Any cron experts w/debugging tips?

I’m trying to figure out why cron is giving me false positives as I try to learn cron.

I have a test script that writes the time to a file and echos the time and how many characters were written to the file. Once that works, I plan to use more dynamic data. Note - the file, newtime.txt has permissions 777.

basically the concept is (not actual code):
$test = date(“d/m/y : H:i:s”, time());
$file = fopen(“newtime.txt”,“w”);
$result = fwrite($file,$test);
echo "wrote: “.$result.”, ".$test;

I setup the cron in the DH panel, and it runs and emails me the correct output, which is the number of bytes written and the time that the cron job was run. So the the system finds the php & runs the cron job w/o a problem and has a return value for fwrite > 0, suggesting that the file was written, and the correct text - the time in the email matches the time the cron job was run.

The cron looks like:
/usr/local/php5/bin/php /home/<my_name>/

BUT, here’s where some guidance would help, the file is not actually written. I can access the file newtime.txt via ftp or ssh, and the file is not updated. WHY would fwrite return a value if the file was not written?

So, from the above it seems that cron has no problem finding and executing the php script as evidenced by the correct output in email and the semblance of the correct number of bytes written by fwrite.

How can I test what’s going on? The result is the same if I place:
#!/usr/local/bin/php -q

above the <?php

You may also wonder if it works if I use a browser. It does - both the screen output is correct, AND the file is correctly updated. Recall that the cron was already doing everything except writing the file earlier. There should be no directory problem.

To make matters more confusing, if I indeed ‘cd’ to the directory of the script, the cron works as it did before, outputing the same value for fwrite, AND also updating the file.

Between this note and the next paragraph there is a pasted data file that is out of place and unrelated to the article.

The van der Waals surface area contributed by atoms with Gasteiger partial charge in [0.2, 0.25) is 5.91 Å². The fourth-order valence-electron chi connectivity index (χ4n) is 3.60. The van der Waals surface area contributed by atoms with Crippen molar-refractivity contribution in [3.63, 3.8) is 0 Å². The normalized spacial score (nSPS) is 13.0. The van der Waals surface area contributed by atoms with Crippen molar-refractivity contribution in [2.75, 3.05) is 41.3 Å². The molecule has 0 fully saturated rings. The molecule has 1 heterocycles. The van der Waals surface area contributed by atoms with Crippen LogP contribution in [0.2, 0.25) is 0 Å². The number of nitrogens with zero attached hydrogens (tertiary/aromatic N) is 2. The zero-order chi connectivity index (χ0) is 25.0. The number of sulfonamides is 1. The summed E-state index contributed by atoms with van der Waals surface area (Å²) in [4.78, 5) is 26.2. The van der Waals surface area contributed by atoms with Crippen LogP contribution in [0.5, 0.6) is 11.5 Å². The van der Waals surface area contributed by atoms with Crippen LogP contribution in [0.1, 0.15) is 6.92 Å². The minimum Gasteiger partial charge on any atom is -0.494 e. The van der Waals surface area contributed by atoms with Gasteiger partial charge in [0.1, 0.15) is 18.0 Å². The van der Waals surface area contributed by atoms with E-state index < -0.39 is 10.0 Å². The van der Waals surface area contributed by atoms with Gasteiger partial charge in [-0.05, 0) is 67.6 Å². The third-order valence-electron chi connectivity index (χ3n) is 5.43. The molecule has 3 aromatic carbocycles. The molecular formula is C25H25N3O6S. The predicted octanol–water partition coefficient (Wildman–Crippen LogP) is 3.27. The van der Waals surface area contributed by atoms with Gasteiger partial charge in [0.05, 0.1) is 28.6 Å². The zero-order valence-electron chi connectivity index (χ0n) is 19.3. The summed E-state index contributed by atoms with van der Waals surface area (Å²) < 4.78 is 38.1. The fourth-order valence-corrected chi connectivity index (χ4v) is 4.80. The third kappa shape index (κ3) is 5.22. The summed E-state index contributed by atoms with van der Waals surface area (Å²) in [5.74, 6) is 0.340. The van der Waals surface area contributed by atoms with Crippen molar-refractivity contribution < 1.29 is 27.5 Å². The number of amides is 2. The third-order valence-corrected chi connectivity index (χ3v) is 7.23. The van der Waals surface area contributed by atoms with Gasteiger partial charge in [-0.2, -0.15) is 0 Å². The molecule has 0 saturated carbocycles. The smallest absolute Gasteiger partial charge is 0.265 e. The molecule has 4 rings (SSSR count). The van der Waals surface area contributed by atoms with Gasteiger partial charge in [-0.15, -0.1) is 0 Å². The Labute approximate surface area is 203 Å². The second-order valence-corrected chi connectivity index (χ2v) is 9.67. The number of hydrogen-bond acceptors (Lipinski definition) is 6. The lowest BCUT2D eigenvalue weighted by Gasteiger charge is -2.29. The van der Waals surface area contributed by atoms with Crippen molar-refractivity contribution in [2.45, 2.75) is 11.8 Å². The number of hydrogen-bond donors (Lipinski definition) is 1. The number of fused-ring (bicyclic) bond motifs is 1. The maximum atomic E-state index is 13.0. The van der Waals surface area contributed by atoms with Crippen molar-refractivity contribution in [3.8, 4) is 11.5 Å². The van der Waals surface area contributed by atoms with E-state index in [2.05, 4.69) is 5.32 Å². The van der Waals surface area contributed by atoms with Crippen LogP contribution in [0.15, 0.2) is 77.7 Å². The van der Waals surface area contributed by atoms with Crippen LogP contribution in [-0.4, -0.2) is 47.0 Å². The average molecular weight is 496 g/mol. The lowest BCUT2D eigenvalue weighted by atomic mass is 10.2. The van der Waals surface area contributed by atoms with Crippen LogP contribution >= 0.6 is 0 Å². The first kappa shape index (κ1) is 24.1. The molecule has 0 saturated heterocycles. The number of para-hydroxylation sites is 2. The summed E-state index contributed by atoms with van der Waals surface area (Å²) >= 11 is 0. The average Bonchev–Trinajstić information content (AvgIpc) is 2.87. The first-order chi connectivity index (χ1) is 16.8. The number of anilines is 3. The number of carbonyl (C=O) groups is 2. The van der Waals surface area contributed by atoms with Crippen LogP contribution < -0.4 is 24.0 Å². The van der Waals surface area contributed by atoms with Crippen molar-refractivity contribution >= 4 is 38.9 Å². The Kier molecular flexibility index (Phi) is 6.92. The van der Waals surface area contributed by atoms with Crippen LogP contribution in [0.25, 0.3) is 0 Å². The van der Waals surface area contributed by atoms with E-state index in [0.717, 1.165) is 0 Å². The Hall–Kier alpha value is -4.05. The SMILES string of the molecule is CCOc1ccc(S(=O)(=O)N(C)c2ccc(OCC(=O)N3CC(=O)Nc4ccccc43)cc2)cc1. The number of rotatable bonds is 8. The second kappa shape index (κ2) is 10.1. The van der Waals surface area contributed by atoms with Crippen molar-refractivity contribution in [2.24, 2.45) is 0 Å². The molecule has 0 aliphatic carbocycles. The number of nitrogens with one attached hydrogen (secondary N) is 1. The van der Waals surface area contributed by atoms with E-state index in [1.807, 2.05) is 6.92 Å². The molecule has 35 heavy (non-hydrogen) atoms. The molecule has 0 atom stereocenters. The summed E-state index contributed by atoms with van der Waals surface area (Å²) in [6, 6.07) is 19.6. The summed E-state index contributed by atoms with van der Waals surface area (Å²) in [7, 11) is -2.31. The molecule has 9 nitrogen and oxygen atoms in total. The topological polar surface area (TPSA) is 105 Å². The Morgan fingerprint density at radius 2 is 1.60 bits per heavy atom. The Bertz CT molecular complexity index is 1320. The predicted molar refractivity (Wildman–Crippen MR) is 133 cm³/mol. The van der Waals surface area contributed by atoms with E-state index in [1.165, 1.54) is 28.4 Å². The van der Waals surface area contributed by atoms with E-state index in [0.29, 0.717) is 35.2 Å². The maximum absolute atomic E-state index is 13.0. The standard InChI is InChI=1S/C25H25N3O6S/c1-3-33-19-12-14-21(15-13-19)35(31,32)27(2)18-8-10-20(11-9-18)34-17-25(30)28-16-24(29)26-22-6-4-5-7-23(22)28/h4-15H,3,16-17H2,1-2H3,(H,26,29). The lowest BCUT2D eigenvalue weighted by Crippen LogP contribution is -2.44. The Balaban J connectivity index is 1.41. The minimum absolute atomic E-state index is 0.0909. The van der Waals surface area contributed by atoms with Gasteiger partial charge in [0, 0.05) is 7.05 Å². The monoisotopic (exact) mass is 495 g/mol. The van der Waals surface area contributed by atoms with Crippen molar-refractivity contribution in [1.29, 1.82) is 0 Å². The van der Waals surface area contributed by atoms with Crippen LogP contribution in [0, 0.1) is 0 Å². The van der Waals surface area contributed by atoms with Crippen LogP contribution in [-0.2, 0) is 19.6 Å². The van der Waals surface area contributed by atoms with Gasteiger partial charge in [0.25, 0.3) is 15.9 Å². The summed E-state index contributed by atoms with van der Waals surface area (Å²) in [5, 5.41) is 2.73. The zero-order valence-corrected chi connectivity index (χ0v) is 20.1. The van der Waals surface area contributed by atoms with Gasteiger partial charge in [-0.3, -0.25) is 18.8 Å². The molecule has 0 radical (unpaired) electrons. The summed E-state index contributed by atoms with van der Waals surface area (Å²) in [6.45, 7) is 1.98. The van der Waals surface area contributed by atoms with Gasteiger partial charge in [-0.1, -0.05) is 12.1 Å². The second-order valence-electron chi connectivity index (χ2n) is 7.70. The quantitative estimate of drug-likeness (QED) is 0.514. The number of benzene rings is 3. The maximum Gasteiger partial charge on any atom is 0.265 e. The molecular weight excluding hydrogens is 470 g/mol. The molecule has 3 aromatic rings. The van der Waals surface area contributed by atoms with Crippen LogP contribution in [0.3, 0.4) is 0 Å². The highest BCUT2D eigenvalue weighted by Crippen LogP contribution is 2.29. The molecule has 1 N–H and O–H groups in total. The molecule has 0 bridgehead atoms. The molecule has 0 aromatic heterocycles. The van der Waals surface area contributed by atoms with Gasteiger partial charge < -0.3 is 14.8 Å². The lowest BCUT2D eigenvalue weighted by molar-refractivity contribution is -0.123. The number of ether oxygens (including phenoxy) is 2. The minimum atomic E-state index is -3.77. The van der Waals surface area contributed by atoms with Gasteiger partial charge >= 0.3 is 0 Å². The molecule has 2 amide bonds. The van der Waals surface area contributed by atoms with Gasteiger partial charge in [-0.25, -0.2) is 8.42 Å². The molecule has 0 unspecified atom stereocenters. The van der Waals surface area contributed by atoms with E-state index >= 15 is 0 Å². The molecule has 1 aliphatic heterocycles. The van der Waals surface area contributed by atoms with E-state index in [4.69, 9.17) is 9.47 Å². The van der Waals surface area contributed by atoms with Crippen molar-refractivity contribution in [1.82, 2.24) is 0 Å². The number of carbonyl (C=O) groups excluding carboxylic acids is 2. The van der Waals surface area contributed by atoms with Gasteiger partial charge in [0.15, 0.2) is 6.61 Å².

If cron found the script and executed before, why does using ‘cd’ matter? Why is fwrite returning the correct value for bytes written, even when the file was not written? What debugging flags can I use to figure out what’s happening?

Inquiring minds want to know.

I suggest you try writing the full filename in the fopen … fopen("/home/…etc…

The file is most likely being written to your home directory (/home/<my_name>/newtime.txt), for two reasons:

  • Running PHP from command-line is different from running it via the web server in several way. In particular: In the web server environment, the working directory is automatically set to the script’s directory. On the command-line, PHP uses whatever the current working directory is at the time.

  • Cron jobs are always run with the current directory set to your home directory.

One way to avoid differences between command-line and web-server PHP, is to have cron preform a GET on the script directly, just as if you loaded the page with a browser. Here’s how to do it using the Curl tool:


Alternatively, you could use an absolute path to the file (as erikjacobsen suggested), or set the working directory in the cron job:

cd ; /usr/local/php5/bin/php crontest.php

I hope that helps.

So the file was indeed being written to my home directory, hence the fwrite success return value. Using the ‘cd’ command as I had done based on other suggestion or erikjacobsen’s solution both solve the problem. Now I know why.

Thank you. I think I have a much better foundation of what the heck is going on w/ Cron vs. command line, vs. web access.